While the Sinn U1 DS doesn’t get all the fancy tech of some of the pricier options in the mission timer (EZM) series, you still get what I would argue is the most practical for most applications: a tegimented steel case, bezel, and bracelet. Sinn begins with HY-80 (submarine steel), a steel alloy similar to 316L, but with less nickel and carbon. This material is already harder than 316L (~220 HV for 316L compared to ~300 HV for Sinn’s HY-80), but the surface-hardening process takes it up to an impressive ~1500 HV. In practical terms, what this means is that it’s very difficult to scratch the case and bracelet, and it should look close-to-new for years. If you consider wabi-sabi a synonym for damage, you’ll certainly appreciate having a tegimented case and bracelet. The other bit of tech that Sinn sneaks in is a captive diver’s bezel. Take a look at the edge of the bezel, and you’ll see three screws that hold the bezel captive (hence, the name). Just a bit of added security knowing that the bezel won’t be inadvertently dislodged. Speaking of the bezel, each of the clicks is solid and secure, feeling more like a piece of purpose-built equipment than precision-machined jewelry. Aside from the tech, Sinn adds a few practical details that make a big difference in the wearing experience — drilled lugs for quick and easy strap changes and a crown at 4 o’clock for wearing comfort.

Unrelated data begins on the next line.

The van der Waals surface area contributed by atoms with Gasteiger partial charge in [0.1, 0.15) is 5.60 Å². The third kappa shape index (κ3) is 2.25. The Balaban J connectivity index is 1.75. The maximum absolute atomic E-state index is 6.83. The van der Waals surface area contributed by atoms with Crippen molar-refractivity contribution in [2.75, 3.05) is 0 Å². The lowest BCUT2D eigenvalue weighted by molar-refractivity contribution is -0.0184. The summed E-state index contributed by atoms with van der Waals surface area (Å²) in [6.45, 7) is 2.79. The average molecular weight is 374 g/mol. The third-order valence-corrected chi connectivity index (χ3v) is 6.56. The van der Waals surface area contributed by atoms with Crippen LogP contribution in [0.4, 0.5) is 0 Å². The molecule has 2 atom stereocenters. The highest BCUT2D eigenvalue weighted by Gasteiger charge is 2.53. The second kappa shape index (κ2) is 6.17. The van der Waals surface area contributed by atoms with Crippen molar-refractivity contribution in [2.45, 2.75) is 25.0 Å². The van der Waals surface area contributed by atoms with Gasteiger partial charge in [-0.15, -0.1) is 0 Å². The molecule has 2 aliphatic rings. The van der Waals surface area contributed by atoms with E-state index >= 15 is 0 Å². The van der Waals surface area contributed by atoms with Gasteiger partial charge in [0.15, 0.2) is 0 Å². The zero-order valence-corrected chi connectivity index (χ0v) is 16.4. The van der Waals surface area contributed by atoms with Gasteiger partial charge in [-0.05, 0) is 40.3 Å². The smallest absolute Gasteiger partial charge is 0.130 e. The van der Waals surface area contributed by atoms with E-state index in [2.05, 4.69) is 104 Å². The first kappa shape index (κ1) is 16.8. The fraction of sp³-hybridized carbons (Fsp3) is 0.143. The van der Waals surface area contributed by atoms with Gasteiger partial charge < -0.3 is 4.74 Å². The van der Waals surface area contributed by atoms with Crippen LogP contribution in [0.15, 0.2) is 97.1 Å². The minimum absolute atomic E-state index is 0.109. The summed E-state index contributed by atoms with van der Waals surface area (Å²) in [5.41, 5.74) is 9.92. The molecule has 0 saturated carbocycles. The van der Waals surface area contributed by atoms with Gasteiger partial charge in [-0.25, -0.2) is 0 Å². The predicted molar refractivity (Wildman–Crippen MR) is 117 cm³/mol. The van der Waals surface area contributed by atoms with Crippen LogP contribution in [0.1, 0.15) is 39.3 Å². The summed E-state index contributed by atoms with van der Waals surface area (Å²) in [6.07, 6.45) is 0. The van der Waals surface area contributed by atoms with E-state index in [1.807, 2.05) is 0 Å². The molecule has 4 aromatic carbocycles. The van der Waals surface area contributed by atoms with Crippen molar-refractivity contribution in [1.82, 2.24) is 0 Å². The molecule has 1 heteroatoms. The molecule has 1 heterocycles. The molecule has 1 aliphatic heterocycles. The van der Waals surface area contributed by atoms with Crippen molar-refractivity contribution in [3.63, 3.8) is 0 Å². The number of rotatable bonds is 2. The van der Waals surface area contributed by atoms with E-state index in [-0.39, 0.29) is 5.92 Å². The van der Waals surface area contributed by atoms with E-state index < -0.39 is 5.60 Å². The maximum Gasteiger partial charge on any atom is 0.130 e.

With a 6.75” wrist, I typically try to stay under 42mm with my watches, but the short 47mm lug-to-lug measurement on the 44mm diameter (15mm height) case allows the U1 DS to wear large, but comfortably. Sure, it looks all of its 44mm, but it doesn’t feel ungainly on my wrist. Just hefty. All this submarine steel in a 44mm case coupled with a 22mm bracelet does come at a bit of a cost in terms of weight. If you like heft, you get it in spades. If, on the other hand, you’re used to lighter watches (like my featherweight titanium Sinn T2B), it takes some getting used to. Personally, I find the weight a bit much for all-day wear, and if this was my personal watch, I’d swap out the bracelet for something like a gray NATO or Sinn’s fantastic silicone strap with a tegimented buckle.